GOP senators raise concerns over closure of Hong Kong newspaper

GOP senators raise concerns over closure of Hong Kong newspaper
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Several Republican senators on Wednesday voiced concerns about the closure of the only remaining pro-democracy newspaper in Hong Kong following the arrest of five of its editors and executives.

“The forced closure of pro-democracy newspaper @AppleDaily_HK illustrates the lengths the Chinese Communist Party will go to silence dissent, curtail freedom, and maintain their grip over the freedom-loving people of Hong Kong,” Sen. Rob Portman (R-Ohio) tweeted.

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“The #CCP has succeeded in shutting down free speech in #HongKong--@AppleDaily, a pro-democracy paper, is forced to shut down after the Beijing-controlled HK government arrested its owner & multiple journalists, and froze its assets. #China's government is ending #freespeech,” Sen. Jim Risch (R-Idaho) tweeted.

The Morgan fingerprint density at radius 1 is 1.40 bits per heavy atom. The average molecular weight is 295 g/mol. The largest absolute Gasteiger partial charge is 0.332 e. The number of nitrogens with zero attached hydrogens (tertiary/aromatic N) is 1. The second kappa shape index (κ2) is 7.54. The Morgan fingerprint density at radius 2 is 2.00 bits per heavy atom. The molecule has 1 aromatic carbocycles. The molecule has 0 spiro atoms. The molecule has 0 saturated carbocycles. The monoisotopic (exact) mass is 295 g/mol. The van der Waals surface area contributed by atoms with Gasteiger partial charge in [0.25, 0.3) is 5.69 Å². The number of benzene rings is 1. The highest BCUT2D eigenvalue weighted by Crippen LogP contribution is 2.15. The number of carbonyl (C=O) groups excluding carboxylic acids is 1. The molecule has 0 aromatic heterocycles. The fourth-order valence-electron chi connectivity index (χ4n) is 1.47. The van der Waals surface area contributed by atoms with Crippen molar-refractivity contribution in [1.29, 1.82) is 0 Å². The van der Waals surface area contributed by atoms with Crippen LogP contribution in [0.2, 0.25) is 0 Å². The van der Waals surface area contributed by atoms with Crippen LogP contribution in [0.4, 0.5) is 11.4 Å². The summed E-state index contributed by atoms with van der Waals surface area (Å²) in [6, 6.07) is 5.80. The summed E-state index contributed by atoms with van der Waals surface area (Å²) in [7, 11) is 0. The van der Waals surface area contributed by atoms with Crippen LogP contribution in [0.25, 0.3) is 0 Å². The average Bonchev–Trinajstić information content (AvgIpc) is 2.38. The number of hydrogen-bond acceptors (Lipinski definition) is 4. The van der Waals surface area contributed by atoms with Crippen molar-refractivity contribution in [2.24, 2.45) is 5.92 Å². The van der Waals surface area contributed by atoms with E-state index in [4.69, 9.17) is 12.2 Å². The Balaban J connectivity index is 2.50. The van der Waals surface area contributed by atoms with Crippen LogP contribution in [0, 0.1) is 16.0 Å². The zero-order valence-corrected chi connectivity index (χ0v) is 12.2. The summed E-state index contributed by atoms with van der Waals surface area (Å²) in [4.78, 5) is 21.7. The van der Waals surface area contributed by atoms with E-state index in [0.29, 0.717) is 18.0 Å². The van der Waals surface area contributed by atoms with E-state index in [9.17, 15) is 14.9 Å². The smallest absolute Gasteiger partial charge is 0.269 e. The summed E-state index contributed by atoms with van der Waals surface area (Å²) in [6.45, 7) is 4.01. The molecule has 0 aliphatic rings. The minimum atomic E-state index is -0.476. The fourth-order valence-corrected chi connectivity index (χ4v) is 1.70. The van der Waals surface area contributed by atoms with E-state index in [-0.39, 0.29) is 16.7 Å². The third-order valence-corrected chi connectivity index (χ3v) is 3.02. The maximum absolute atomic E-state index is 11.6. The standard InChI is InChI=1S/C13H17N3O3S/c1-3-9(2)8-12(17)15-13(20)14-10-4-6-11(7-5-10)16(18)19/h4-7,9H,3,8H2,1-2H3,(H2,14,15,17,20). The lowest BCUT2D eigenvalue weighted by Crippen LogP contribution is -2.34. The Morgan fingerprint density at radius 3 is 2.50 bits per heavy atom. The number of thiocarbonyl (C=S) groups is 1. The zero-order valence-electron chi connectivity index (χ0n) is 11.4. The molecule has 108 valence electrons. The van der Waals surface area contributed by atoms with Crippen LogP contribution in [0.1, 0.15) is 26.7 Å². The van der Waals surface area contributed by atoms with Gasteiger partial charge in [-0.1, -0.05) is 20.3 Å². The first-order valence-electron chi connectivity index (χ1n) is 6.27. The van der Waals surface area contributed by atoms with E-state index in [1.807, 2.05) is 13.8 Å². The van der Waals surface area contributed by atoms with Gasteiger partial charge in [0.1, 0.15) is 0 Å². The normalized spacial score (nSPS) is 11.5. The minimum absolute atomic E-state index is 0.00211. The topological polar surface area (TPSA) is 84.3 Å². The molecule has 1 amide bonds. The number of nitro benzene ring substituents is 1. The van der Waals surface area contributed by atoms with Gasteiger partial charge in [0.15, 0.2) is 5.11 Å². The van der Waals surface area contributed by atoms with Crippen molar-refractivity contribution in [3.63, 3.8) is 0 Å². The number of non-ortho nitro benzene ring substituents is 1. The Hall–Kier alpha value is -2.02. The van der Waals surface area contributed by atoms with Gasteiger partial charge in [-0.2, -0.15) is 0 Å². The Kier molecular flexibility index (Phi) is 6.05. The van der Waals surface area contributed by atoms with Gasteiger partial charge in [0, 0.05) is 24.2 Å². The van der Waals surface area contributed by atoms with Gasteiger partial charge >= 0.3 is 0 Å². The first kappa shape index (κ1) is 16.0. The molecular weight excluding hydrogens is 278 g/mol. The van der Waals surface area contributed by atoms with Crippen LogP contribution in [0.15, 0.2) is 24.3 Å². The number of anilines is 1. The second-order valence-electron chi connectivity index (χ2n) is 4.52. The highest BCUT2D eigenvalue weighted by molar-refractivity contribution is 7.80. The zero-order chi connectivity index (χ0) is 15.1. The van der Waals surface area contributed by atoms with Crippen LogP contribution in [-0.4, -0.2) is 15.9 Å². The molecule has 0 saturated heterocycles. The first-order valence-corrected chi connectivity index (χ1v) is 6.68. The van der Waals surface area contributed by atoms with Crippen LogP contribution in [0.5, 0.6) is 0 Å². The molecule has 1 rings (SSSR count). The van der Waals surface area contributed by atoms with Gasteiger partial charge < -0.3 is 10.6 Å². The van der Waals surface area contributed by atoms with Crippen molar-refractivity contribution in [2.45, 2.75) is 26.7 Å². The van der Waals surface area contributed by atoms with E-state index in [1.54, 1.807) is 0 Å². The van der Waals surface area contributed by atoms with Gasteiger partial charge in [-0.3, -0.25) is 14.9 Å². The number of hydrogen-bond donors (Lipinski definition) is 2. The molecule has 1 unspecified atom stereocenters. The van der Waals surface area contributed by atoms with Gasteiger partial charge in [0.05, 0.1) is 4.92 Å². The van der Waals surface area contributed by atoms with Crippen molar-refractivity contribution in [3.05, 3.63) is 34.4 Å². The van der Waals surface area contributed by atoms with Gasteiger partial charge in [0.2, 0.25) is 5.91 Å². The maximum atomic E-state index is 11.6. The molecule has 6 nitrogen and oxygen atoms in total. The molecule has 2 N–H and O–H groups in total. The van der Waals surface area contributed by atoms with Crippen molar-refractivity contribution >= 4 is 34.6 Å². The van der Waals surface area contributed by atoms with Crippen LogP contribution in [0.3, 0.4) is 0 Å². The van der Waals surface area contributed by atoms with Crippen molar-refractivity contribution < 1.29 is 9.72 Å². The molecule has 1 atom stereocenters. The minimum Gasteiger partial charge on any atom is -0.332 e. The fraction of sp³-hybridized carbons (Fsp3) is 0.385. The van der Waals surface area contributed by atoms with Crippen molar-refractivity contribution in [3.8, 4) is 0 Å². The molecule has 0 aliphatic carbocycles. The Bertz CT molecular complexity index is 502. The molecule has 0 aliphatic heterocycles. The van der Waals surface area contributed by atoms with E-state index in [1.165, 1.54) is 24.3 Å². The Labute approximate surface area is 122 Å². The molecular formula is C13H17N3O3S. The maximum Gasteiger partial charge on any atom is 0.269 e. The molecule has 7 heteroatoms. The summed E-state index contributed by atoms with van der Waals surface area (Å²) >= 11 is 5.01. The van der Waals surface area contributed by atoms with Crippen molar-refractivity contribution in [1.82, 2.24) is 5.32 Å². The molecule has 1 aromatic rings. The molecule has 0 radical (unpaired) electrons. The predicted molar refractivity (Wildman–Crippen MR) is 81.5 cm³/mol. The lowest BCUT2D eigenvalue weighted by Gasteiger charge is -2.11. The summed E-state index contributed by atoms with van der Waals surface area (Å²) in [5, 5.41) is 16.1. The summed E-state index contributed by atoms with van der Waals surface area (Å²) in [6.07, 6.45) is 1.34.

According to the Associated Press, the board of directors of Next Media, Apple Daily’s parent company, said in a statement on Wednesday that the newspaper would no longer continue because of “the current circumstances prevailing in Hong Kong” and also cited concerns of employees’ safety.

The notice came a week after five Apple Daily editors and executives were arrested on charges that the newspaper allegedly colluding with foreign countries. According to the Associated Press, police cited 30 stories published by the newspaper as evidence that the newspaper was conspiring against Hong Kong and China and encouraging countries to place sanctions on the two. 

Other politicians, including UK Foreign Secretary Dominic Raab, also vocalized their disapproval.

“The forced closure of @AppleDaily_HK by Hong Kong authorities is a chilling demonstration of their campaign to silence all opposition voices,” Raab tweeted.


“Freedom of the press is like the air for democracy. I feel quite sad today. The people of Hong Kong are losing Apple Daily but they will not lose their courage. Their dignity and ideals are still there. Taiwan stands with you,” Taiwan vice president Lai Ching-te tweeted.